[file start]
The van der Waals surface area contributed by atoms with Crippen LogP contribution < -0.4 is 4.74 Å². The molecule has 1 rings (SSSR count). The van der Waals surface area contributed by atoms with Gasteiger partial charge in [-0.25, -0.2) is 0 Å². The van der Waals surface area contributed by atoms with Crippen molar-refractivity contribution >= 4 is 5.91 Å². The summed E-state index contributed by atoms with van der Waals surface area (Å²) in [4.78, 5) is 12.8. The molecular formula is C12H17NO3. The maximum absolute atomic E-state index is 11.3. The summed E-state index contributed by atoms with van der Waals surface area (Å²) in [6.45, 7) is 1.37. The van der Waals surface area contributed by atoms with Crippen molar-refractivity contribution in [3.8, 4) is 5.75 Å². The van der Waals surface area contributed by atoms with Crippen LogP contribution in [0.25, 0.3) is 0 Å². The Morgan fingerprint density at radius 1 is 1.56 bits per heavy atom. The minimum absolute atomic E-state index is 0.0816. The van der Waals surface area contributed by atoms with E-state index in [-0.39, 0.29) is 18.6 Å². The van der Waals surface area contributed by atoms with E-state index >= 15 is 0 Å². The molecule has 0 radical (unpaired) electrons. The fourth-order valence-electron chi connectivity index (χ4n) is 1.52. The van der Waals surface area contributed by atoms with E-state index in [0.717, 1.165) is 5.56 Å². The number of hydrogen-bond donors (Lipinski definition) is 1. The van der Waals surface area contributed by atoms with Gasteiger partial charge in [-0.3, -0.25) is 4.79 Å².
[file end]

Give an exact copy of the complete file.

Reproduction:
The van der Waals surface area contributed by atoms with Crippen LogP contribution < -0.4 is 4.74 Å². The molecule has 1 rings (SSSR count). The van der Waals surface area contributed by atoms with Gasteiger partial charge in [-0.25, -0.2) is 0 Å². The van der Waals surface area contributed by atoms with Crippen molar-refractivity contribution >= 4 is 5.91 Å². The summed E-state index contributed by atoms with van der Waals surface area (Å²) in [4.78, 5) is 12.8. The molecular formula is C12H17NO3. The maximum absolute atomic E-state index is 11.3. The summed E-state index contributed by atoms with van der Waals surface area (Å²) in [6.45, 7) is 1.37. The van der Waals surface area contributed by atoms with Crippen molar-refractivity contribution in [3.8, 4) is 5.75 Å². The van der Waals surface area contributed by atoms with Crippen LogP contribution in [0.25, 0.3) is 0 Å². The Morgan fingerprint density at radius 1 is 1.56 bits per heavy atom. The minimum absolute atomic E-state index is 0.0816. The van der Waals surface area contributed by atoms with E-state index in [-0.39, 0.29) is 18.6 Å². The van der Waals surface area contributed by atoms with E-state index >= 15 is 0 Å². The molecule has 0 radical (unpaired) electrons. The fourth-order valence-electron chi connectivity index (χ4n) is 1.52. The van der Waals surface area contributed by atoms with E-state index in [0.717, 1.165) is 5.56 Å². The number of hydrogen-bond donors (Lipinski definition) is 1. The van der Waals surface area contributed by atoms with Gasteiger partial charge in [-0.3, -0.25) is 4.79 Å².